England’s top tequila tipple
By Simon McGoram
Tequila. I love it. You love it. Heck, even punters are coming around to its agave spirit goodness be it sipped neat or quaffed in mixed drinks. But for a long time tequila has been viewed as a bit of a one trick pony when it comes to cocktails. The Margarita has to be one of the world’s most famous mixed drinks – perhaps only eclipsed by the Martini – but does this excuse even older and equally as worthy mixes being all but forgotten?
The Toreador pictured here is a sublime, fruity and perfectly balanced Tequila tipple that appears in the excellent Café Royal Cocktail Book from 1937. The author – one William J. Tarling – who preferred the moniker Bill – was on the council of the United Kingdom Bartenders Guild established just four years earlier. Tarling included recipes from Approved Cocktails which he also produced in 1937 for the Bartenders Guild. To these standardised recipes he added many more of his own and those of his bartending contemporaries to create the Café Royal Cocktail Book and a real snapshot of London drinking at the time.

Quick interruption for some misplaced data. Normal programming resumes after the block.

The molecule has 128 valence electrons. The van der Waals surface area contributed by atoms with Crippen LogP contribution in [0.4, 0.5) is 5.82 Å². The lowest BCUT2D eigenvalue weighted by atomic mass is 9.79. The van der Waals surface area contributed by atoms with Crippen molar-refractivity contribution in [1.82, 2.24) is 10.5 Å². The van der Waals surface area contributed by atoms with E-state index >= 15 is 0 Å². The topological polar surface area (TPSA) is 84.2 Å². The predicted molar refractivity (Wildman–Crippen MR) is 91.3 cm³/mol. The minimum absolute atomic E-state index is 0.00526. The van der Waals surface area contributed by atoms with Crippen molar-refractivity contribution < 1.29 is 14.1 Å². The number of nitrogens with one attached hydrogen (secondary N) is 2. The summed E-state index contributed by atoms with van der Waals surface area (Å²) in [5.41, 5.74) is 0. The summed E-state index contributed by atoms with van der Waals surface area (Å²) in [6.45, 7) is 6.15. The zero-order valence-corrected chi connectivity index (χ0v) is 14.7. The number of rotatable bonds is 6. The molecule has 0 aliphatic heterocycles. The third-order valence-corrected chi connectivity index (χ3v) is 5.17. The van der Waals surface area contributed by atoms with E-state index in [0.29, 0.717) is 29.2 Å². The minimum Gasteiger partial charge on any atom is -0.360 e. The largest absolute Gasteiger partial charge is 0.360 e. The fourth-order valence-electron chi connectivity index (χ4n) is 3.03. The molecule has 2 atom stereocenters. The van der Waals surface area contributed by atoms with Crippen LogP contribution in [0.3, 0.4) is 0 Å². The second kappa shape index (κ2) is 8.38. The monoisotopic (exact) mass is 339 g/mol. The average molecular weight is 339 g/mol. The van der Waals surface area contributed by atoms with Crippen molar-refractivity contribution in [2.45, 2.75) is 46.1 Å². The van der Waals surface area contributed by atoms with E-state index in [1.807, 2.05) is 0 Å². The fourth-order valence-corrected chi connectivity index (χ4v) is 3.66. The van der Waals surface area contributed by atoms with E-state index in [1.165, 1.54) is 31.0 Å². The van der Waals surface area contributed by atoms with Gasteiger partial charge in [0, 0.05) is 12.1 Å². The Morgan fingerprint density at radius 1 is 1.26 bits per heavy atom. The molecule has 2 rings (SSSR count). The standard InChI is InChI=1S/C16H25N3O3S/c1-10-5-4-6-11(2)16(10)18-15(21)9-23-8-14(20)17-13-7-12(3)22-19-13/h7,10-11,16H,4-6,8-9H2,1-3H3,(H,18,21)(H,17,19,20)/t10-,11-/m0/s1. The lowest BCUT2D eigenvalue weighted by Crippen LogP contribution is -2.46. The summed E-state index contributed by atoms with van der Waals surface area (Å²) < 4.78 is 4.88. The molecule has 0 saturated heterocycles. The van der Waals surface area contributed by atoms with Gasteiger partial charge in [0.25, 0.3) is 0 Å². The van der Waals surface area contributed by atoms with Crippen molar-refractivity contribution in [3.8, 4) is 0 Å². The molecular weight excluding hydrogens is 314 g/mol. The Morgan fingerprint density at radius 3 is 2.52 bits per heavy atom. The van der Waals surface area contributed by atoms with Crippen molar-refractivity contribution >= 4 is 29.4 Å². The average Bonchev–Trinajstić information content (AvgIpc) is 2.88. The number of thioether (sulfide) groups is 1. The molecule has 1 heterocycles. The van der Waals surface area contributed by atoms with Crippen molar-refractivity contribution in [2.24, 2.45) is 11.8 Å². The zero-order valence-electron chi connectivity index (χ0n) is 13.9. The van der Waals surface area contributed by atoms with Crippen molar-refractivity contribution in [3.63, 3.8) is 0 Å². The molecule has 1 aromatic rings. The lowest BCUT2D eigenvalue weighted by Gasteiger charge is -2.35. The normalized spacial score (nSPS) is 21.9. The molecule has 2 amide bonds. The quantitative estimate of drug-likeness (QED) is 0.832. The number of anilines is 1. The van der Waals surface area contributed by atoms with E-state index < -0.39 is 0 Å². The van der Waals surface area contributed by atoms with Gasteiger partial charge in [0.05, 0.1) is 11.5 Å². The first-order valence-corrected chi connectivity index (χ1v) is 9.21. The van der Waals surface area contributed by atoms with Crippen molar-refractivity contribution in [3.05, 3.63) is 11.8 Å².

Included in this fantastic book are no less than 15 tequila cocktails – printed 16 years before the first written reference to the Margarita. Only two of the drinks though are really up to scratch. The Picador (tequila, lime and Cointreau) is a kind of proto-Margarita minus the salt with the other palatable mix being the Toreador.
The Savoy Cocktail Book, written by the UK Bartenders Guild president, Harry Craddock, doesn’t contain a single reference to tequila even though it was printed only seven years earlier. In fact, most American 1930s cocktail books exclude tequila too, meaning that British bartenders were early adopters of tequila and its use in cocktails. They just really had no idea what it was.
Tarling in the glossary of the Café Royal Cocktail Book thoughtfully provides an entry for those who had never come across tequila before. He describes tequila as: “a pale yellow spirit distilled from the Mexican cactus. It has a distinctive flavour, and in Mexico is drunk as an aperitif. It is used with success in cocktails.”
Now that Bill has cleared things up give this a whirl.